“Facing Death Head On”
A Review of
Art of Dying:
Living Fully into the Life to Come
By Rob Moll.
Reviewed by Jasmine Wilson.
Art of Dying: Living Fully into the Life to Come
By Rob Moll.
Paperback: IVP Books, 2010.
Buy now: [ ChristianBook.com ]
I once had a philosophy professor who started her Aquinas class on the virtues and vices by having her students write their own eulogy. Her purpose in this exercise is both to introduce students to thinking critically about life, but also to analyze where they are in terms of virtue development. What would people say about me if I were to die now? The second part of the exercise is to write the eulogy that you wish was delivered. What sort of person do I want to be when my life is complete that I perhaps am not right now?
Rob Moll’s book, The Art of Dying: Living Fully into the Life to Come, has a similar mission. Moll argues that it is only by facing death head on that we can authentically live. His book is a well-balanced mix of historical information about how Christians have practiced death, personal story-telling from his experiences with the dying from his job in hospice and the stories others have shared with him, partly a how-to manual, and partly a foundation for contemplative conversation with friends, complete with a useful discussion guide. All these elements mix incredibly well together to encourage the reader, no matter what age, to think about the best way to die in a Christian manner, and to have conversations with others about it.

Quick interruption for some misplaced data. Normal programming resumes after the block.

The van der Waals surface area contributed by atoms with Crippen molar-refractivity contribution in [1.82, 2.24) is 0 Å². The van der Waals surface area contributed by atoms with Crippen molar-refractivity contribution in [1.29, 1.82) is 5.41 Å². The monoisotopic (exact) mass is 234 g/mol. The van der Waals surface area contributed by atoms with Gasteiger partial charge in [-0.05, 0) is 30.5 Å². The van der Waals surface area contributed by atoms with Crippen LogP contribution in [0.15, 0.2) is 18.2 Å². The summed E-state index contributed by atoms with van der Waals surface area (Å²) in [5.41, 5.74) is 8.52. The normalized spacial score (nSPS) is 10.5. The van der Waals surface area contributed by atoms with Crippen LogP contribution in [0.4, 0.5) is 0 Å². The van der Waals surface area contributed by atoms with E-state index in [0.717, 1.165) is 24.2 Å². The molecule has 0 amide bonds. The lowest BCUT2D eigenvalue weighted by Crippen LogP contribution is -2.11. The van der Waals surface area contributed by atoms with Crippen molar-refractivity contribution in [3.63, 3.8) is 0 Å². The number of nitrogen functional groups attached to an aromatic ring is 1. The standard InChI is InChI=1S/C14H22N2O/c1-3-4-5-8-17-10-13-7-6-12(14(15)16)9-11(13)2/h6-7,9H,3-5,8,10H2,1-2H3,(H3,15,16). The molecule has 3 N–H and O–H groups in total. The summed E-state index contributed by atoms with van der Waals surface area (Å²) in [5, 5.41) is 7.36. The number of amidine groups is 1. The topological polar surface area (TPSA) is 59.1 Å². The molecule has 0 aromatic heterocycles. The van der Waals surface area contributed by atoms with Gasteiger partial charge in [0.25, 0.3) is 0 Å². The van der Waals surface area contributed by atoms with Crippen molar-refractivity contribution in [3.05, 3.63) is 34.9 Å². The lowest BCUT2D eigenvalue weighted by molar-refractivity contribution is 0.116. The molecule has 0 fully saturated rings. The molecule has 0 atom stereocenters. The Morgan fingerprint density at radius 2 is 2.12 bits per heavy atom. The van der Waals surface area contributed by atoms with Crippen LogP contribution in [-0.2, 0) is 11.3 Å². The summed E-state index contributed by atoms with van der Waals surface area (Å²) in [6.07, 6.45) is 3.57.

Although death is clearly portrayed as evil by Moll, he argues that treating it as normal is something that has been done in past centuries, and that such an acceptance of it allows for believers to focus their attention on how to prepare for death and how to die in a Christian way. Death can be a spiritual practice that is just an extension of a life well-lived. Moll quotes a dying Christian woman as saying, “During my life I taught my family and friends how to live well. Now I am going to teach them how to die well.”
Moll suggests that perhaps Christians are so pro-life they give the impression that fighting death till the very last instance is the best option instead of potentially faithfully expressing a hope in eternal life and in a Savior who has defeated death. Death has already been defeated. We do not need to hang on to our temporal bodies and earthly existence to try and defeat death even further. Our faithful acceptance of death can be a witness to our belief in eternal life.
Moll is critical of our current norm for dealing with death. Instead of dying in the home surrounded by friends and family witnessing the mystery of the passing from life into death, most people today die in the hospital after procedures that are invasive, aggressive, and often unsuccessful. Friends and families who are advocating for aggressive procedures often do not know when to stop. Instead of accepting the inevitability of death, costly medical procedures are used to distract from its approach. At the same time, he is not completely nostalgic for the days before medicine had taken over our procedures surrounding death; he sees the progress that medicine has made in prolonging life a potential blessing. Since people have years and years to anticipate their death, they can make the proper preparations for it: reconcile with family members, and fulfill any vocational callings that they still want to fulfill.
Overall, this book is an incredibly useful and interesting read, and a good tool to help start a conversation all of us need to have with our family members, friends, and ourselves, no matter what age we are.